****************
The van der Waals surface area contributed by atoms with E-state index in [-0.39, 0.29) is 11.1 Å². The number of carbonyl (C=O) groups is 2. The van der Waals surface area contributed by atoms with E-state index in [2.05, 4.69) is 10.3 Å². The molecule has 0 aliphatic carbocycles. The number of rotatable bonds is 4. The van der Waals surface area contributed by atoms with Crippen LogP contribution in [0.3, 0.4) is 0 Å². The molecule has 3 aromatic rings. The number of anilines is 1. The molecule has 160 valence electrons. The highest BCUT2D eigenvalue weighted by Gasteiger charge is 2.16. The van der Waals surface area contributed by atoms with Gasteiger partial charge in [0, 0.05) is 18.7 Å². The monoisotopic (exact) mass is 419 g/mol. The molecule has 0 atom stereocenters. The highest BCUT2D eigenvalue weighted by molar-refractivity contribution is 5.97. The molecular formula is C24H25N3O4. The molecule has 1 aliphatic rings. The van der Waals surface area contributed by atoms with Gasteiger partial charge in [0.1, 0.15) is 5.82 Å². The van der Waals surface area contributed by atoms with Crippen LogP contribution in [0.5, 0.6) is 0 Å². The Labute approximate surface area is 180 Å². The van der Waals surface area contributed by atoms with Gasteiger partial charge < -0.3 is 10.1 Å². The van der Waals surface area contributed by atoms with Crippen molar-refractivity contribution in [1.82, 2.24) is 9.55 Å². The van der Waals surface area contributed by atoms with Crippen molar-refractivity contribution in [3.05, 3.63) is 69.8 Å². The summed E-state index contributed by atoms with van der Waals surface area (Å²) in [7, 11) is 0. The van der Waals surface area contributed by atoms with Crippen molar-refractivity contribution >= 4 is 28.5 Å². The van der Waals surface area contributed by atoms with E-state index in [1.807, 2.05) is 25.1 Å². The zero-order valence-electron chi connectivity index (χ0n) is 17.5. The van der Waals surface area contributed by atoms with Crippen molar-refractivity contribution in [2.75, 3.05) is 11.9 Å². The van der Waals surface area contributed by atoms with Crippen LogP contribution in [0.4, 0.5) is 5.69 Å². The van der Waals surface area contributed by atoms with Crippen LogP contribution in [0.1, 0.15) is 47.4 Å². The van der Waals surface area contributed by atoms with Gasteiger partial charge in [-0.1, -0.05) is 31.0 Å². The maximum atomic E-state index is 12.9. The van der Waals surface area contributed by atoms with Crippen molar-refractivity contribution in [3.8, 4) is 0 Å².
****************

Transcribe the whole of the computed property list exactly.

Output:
The van der Waals surface area contributed by atoms with E-state index in [-0.39, 0.29) is 11.1 Å². The number of carbonyl (C=O) groups is 2. The van der Waals surface area contributed by atoms with E-state index in [2.05, 4.69) is 10.3 Å². The molecule has 0 aliphatic carbocycles. The number of rotatable bonds is 4. The van der Waals surface area contributed by atoms with Crippen LogP contribution in [0.3, 0.4) is 0 Å². The molecule has 3 aromatic rings. The number of anilines is 1. The molecule has 160 valence electrons. The highest BCUT2D eigenvalue weighted by Gasteiger charge is 2.16. The van der Waals surface area contributed by atoms with Gasteiger partial charge in [0, 0.05) is 18.7 Å². The monoisotopic (exact) mass is 419 g/mol. The molecule has 0 atom stereocenters. The highest BCUT2D eigenvalue weighted by molar-refractivity contribution is 5.97. The molecular formula is C24H25N3O4. The molecule has 1 aliphatic rings. The van der Waals surface area contributed by atoms with Gasteiger partial charge in [0.1, 0.15) is 5.82 Å². The van der Waals surface area contributed by atoms with Crippen LogP contribution in [0.5, 0.6) is 0 Å². The Labute approximate surface area is 180 Å². The van der Waals surface area contributed by atoms with Gasteiger partial charge < -0.3 is 10.1 Å². The van der Waals surface area contributed by atoms with Crippen molar-refractivity contribution in [1.82, 2.24) is 9.55 Å². The van der Waals surface area contributed by atoms with Crippen molar-refractivity contribution in [3.05, 3.63) is 69.8 Å². The summed E-state index contributed by atoms with van der Waals surface area (Å²) in [7, 11) is 0. The van der Waals surface area contributed by atoms with Crippen molar-refractivity contribution >= 4 is 28.5 Å². The van der Waals surface area contributed by atoms with E-state index in [1.807, 2.05) is 25.1 Å². The zero-order valence-electron chi connectivity index (χ0n) is 17.5. The van der Waals surface area contributed by atoms with Crippen molar-refractivity contribution in [2.75, 3.05) is 11.9 Å². The van der Waals surface area contributed by atoms with Crippen LogP contribution in [0.4, 0.5) is 5.69 Å². The van der Waals surface area contributed by atoms with Crippen LogP contribution in [0.1, 0.15) is 47.4 Å². The van der Waals surface area contributed by atoms with Gasteiger partial charge in [-0.1, -0.05) is 31.0 Å². The maximum atomic E-state index is 12.9. The van der Waals surface area contributed by atoms with Crippen molar-refractivity contribution in [3.8, 4) is 0 Å².